Bullying & Conflict Resolution Workshop
2020 Dreams provides up-to-date and effective methods to help stop bullying in your school or young people’s institution. Our Bullying and Conflict Resolution workshops are run by skilled and experienced facilitators who use the latest teaching methods to fully engage students in the material. These include role-plays, open forum debates and question and answer sessions.
To achieve in school, children need to feel confident and safe. This is impossible in a school where bullying is allowed to go unnoticed. With victims distracted by feelings of anxiety and the class disrupted by conflict, school performance suffers.
- In 2014, over 7,000 children contacted ChildLine about bullying (NSPCC).
- More than 16,000 young people are estimated to skip school because they are being bullied (Red Balloon).
- 50% of children have bullied another child; 30% do so on a weekly basis (Ditch the Label Annual Bullying Survey)
*From NSPCC: London, 2015; Red Balloon: London, 2011 and Ditch the Label: Brighton, 2015.
Conflict Resolution Skills
2020 Dreams Bullying and Conflict Resolution workshops provide children with the skills to resolve disputes without the need to resort to coercive behaviour such as bullying. This may not, on its own, be enough to stop bullying – schools still need to be vigilant and have a zero tolerance policy in place – but it should reduce the number and severity of classroom and playground conflicts, freeing up teachers and teaching support staff to focus on the more serious cases of bullying.
Throughout the day the pupils responded with maturity
G. Larcombe, Long Close School, Slough
Cyber Bullying Seminar Was Great!
The workshops went really well and the facilitator was great he did a great job with our students he was able to to involve them in this hard topic in a very sensitive way.
N. Tedeschi. School and Vacation, Roma, Italy
The Sessions Went Well!
The children enjoyed their sessions and we look forward in working with you again.
L, Sherman. Head of PSHE, Aldenham School, Borehamwood, London.
Amongst other skills, young people on a 2020 Dreams Bullying and Conflict Resolution workshop will learn how to recognise what triggers conflict, how to employ emergency calming measures, the importance of body language, how to actively listen and how to respect the views of others even if they don’t agree with them.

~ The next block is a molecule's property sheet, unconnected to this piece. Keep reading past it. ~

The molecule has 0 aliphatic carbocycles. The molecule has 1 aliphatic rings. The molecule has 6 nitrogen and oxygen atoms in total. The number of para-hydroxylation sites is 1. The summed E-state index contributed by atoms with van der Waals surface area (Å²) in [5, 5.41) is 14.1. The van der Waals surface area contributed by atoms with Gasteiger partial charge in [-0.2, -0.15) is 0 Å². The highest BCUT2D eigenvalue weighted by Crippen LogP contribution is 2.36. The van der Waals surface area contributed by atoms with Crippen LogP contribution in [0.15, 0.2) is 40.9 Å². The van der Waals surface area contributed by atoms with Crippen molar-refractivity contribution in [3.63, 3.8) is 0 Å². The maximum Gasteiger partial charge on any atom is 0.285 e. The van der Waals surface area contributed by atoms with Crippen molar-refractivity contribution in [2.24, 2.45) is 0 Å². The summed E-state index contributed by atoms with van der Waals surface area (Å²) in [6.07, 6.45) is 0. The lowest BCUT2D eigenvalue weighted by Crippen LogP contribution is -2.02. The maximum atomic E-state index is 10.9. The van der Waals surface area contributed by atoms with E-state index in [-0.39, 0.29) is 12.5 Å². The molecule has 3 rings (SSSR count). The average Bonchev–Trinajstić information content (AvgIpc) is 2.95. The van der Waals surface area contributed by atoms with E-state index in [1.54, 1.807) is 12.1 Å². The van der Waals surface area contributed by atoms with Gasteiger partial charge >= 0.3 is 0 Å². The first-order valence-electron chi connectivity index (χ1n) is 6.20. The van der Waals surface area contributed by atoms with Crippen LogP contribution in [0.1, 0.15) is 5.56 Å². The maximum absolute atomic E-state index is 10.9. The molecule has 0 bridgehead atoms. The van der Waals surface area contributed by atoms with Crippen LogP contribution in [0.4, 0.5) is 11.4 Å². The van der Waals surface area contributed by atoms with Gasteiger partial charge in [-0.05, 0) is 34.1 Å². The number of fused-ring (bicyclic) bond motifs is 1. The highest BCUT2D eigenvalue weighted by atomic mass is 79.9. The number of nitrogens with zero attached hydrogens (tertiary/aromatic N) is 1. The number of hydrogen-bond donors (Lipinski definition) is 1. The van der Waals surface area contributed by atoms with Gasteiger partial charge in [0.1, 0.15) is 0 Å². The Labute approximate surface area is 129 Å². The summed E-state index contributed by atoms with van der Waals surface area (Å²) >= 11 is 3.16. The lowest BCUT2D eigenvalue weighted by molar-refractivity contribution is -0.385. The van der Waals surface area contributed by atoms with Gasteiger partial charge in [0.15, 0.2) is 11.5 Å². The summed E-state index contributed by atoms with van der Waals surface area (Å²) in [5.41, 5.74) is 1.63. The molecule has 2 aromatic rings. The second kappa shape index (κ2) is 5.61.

Bullying and the National Curriculum
Bullying is an example of a lack of respect for another person’s human rights and, left unchecked, will promote the continuation of a society divided by conflict. This is as much a tragedy for the bully as for his or her victims, since they often end up on the wrong side of the law while their victims have to endure physical and psychological injury and/or trauma.
As such, the drive to stop bullying fits in perfectly with the aims of the Citizenship element of the National Curriculum, namely to teach young people how to, “take their place in society as responsible citizens.”
While Citizenship is only formally taught in secondary school, it makes sense to introduce primary school age children to the fundamental principles of responsible behaviour. 2020 Dreams Bullying and Conflict Resolution workshops can be adapted for any age group, from reception right up to young adults.
Cyberbullying and New Sources of Conflict
It is difficult enough to stop bullying in the classroom or on the playground, but when bullying moves into cyberspace it presents a whole new challenge for children, teachers and parents. From harassing emails and texts to threats posted on social media sites, there are many ways for bullies to target their victims.
PSHE Workshops Guide
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The portability and ‘always on’ nature of technology can make it difficult for children to escape and even harder for teachers and parents to recognise and tackle the problem.
On the other hand, cyberbullying is rooted in the same power structure that feeds all types of bullying. The best way to stop bullying is to disrupt that power structure by empowering children with the skills to protect themselves, both online and in the school and community environment.
The role-play scenarios presented in 2020 Dreams Bullying and Conflict Resolution workshops include cyberbullying, while open forum discussions will give children the chance to bring up examples of how they may have experienced or witnessed examples of cyberbullying.
It is impossible to stop bullying by pretending it isn’t happening. To truly provide protection from bullying and bring in a positive alternative to resolving conflict, schools need to be proactive. 2020 Dreams have the experience and know-how to help them in that mission.